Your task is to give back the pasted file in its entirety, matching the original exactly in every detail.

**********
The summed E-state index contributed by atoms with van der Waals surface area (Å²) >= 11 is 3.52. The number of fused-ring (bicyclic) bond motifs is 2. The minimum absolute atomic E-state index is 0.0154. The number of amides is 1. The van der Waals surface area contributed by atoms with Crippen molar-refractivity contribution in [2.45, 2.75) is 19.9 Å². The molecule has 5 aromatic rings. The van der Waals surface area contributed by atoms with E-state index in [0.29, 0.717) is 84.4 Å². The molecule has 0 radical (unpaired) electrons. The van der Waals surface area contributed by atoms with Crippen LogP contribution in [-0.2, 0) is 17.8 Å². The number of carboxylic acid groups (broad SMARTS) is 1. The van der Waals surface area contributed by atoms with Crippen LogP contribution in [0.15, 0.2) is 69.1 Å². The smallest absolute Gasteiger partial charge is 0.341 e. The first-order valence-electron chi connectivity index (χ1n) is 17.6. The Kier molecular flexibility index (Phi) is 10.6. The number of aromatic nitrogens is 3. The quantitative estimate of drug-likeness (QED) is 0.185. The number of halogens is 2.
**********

The summed E-state index contributed by atoms with van der Waals surface area (Å²) >= 11 is 3.52. The number of fused-ring (bicyclic) bond motifs is 2. The minimum absolute atomic E-state index is 0.0154. The number of amides is 1. The van der Waals surface area contributed by atoms with Crippen molar-refractivity contribution in [2.45, 2.75) is 19.9 Å². The molecule has 5 aromatic rings. The van der Waals surface area contributed by atoms with E-state index in [0.29, 0.717) is 84.4 Å². The molecule has 0 radical (unpaired) electrons. The van der Waals surface area contributed by atoms with Crippen LogP contribution in [-0.2, 0) is 17.8 Å². The number of carboxylic acid groups (broad SMARTS) is 1. The van der Waals surface area contributed by atoms with Crippen LogP contribution in [0.15, 0.2) is 69.1 Å². The smallest absolute Gasteiger partial charge is 0.341 e. The first-order valence-electron chi connectivity index (χ1n) is 17.6. The Kier molecular flexibility index (Phi) is 10.6. The number of aromatic nitrogens is 3. The quantitative estimate of drug-likeness (QED) is 0.185. The number of halogens is 2.